Rethink plastic: reduce and eliminate

Have you thought about how you consume plastic? Have you considered how you could reduce your plastic footprint?

In my last blog I shared a few alarming statistics and facts about plastic with you.

The next step is to actively practise plastic reduction and elimination. Here are 6 suggestions to get you started:

The last straw

When you stop at the corner store, do you get a straw with your can of Coke? When you order a milkshake at a restaurant, do you ask the waiter to hold back on a straw? Do you really need a straw? Probably not.
More and more establishments in Durban are asking themselves these questions. Last year, while eating at Ocean Basket I was pleasantly surprised to read the notice on the table that the seafood chain has done away with straws and plastic packets for “doggy bags”, saying: “It’s the last straw”.
On a recent visit to The Oyster Box hotel in uMhlanga, I noticed a similar sign displayed prominently in the reception area. They too have declared it’s “the last straw”. The hotel has done away with plastic straws in favour of biodegradable ones.
And the Arts Café at the KZNSA GAllery in Glenwood is also eschewing the plastic straw. I’m beginning to notice that more and more restaurants, fast food outlets and stores in Durban are following suit.
Further afield, in Cape Town, the Two Oceans Aquarium, is calling on South Africans to stop using straws because we are facing a “catastrawphe”.

Now, all food kiosks at the aquarium are using plastic-free, PLA drinking straws and packaging. They look and feel like regular straws. But they will break down when disposed of in a correctly functioning compost heap.

Two Oceans has also implemented the Straws Suck! campaign and have created a fantastic downloadable infographic that would go down well with kids.

If you must have a straw why not opt for a glass, bamboo or stainless steel one. There a number of locally-produced my first choice) as well as imported options to choose from. Download the list of the ones I’ve sourced in South Africa here.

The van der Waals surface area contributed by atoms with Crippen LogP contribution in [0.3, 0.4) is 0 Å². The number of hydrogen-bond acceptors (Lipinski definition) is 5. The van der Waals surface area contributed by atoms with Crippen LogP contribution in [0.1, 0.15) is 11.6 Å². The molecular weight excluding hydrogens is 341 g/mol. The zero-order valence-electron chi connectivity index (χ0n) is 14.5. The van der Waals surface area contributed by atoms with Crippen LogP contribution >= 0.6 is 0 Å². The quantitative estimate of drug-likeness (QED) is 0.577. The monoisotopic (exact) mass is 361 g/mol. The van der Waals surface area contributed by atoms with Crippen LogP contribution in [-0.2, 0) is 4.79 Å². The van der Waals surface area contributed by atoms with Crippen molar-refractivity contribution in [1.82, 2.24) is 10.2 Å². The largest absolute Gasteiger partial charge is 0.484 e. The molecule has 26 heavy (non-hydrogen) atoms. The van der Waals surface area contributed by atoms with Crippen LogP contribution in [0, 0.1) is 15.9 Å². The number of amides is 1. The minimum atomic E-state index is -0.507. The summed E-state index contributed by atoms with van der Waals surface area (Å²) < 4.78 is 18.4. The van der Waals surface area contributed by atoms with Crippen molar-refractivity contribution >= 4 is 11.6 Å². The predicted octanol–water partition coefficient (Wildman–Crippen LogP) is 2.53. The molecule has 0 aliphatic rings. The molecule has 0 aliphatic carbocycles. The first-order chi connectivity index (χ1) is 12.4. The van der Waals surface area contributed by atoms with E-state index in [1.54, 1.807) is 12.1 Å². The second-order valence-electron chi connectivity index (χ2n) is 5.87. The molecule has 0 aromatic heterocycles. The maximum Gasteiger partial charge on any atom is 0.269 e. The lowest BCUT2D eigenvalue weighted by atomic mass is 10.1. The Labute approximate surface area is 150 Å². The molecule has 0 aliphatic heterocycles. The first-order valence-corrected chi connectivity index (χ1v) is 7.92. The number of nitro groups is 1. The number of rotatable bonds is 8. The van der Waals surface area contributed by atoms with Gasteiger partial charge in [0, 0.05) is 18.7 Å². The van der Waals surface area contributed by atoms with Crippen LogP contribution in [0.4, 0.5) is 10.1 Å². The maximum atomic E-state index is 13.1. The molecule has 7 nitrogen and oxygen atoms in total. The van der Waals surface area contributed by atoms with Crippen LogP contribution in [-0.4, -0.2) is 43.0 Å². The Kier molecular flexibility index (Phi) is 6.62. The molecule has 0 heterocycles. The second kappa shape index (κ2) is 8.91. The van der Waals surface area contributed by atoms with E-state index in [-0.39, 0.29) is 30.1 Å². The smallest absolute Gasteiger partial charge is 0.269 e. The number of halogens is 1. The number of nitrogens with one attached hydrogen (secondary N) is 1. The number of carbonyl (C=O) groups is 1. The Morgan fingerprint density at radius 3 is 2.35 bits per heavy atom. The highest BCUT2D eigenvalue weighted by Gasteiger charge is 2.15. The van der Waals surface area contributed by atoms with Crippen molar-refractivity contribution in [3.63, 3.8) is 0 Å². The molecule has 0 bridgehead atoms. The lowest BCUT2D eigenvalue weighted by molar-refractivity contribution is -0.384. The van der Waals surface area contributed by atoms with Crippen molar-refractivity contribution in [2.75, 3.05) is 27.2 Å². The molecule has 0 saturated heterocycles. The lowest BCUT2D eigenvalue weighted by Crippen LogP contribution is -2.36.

Ditch the plastic bag

By now, you’re probably reeling from the number of figures I’ve thrown at you in my last blog. But here’s another one – for good measure. How many plastic bags do you think are being used around the world in a minute?

One million. 

Don’t you think it’s time to ditch them? 

Switch over to a strong and sturdy reusable bag made of cotton, nylon or polyester.  I’ve found some very cool and sturdy bags made of recycled plastic. They’re my favourite and I always have them in the boot of my car.

And what’s really cool is that I can use the same bags for grocery, toiletry and even clothes shopping!

Give up bottled water

I must admit I struggle with this one. My go-to drink is sparkling water.

But, if you are concerned about the water that comes out of your tap, why not invest in a water filtration system? 

I also invested in a good glass bottle that I fill whenever I am on the go. For my kids, I’ve opted for stainless steel bottles that are safer in lunch boxes that often get thrown around at school.

Say no to plastic utensils

Do you accept the plastic utensils that come with your takeout meal, only to dispose of it as soon as you’re done eating? If you must have utensils to eat your meal, why not carry your own (as you would a reusable straw).

Carry your own bag for your fruit and veg

A colleague recently introduced me to these really cool bags that she purchased online – designed specifically for fruit and veg. They’re a great idea if you can afford them. Alternatively, you can simply choose your produce, have them weighed and load them into a single cloth bag. At the cashier, hand in the slips to be scanned and head home with the produce. The bonus – there’s less unpacking, packing and cleanup once I get home!

Chop the chewing gum

Did you know almost all chewing gum is made from plastic? That’s right. When you’re chewing gum, you’re chewing on plastic.

Choosing a plastic-free lifestyle is not easy. I takes commitment and loads of hard work. There are times it would be so much easier to give in and buy that bottle of iced water on a humid summer day.

Choosing a sustainable lifestyle is part of my journey in the “slow” lane. It’s also part of my commitment to support and buy local.

As I research my options, I become more and more aware of like-minded people on my doorstep. Part of my journey is the learning process. So, if you have any thoughts on the subject of plastic and how we could reduce and eliminate it in our lives, do drop me a comment.

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